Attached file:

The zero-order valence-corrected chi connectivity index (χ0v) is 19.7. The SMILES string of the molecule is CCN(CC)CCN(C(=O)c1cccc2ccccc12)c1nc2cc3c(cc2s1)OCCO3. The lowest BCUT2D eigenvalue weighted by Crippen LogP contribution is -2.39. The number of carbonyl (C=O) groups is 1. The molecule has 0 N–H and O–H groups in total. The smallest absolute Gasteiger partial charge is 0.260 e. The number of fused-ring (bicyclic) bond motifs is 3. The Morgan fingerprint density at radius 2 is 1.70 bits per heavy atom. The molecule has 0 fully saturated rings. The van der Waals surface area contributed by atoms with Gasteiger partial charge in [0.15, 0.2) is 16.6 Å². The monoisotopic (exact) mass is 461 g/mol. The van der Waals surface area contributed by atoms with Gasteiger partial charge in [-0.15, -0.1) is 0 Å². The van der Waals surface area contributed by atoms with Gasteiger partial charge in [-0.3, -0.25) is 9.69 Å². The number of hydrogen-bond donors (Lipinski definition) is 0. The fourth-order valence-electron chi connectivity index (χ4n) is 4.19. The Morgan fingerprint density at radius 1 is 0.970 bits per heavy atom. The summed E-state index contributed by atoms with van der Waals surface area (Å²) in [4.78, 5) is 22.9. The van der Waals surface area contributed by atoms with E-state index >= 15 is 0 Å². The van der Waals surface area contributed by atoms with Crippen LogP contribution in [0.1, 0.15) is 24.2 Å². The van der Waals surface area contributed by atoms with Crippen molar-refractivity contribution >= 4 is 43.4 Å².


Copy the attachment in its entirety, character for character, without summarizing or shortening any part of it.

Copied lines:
The zero-order valence-corrected chi connectivity index (χ0v) is 19.7. The SMILES string of the molecule is CCN(CC)CCN(C(=O)c1cccc2ccccc12)c1nc2cc3c(cc2s1)OCCO3. The lowest BCUT2D eigenvalue weighted by Crippen LogP contribution is -2.39. The number of carbonyl (C=O) groups is 1. The molecule has 0 N–H and O–H groups in total. The smallest absolute Gasteiger partial charge is 0.260 e. The number of fused-ring (bicyclic) bond motifs is 3. The Morgan fingerprint density at radius 2 is 1.70 bits per heavy atom. The molecule has 0 fully saturated rings. The van der Waals surface area contributed by atoms with Gasteiger partial charge in [0.15, 0.2) is 16.6 Å². The monoisotopic (exact) mass is 461 g/mol. The van der Waals surface area contributed by atoms with Gasteiger partial charge in [-0.15, -0.1) is 0 Å². The van der Waals surface area contributed by atoms with Gasteiger partial charge in [-0.3, -0.25) is 9.69 Å². The number of hydrogen-bond donors (Lipinski definition) is 0. The fourth-order valence-electron chi connectivity index (χ4n) is 4.19. The Morgan fingerprint density at radius 1 is 0.970 bits per heavy atom. The summed E-state index contributed by atoms with van der Waals surface area (Å²) in [4.78, 5) is 22.9. The van der Waals surface area contributed by atoms with E-state index >= 15 is 0 Å². The van der Waals surface area contributed by atoms with Crippen LogP contribution in [0.1, 0.15) is 24.2 Å². The van der Waals surface area contributed by atoms with Crippen molar-refractivity contribution >= 4 is 43.4 Å².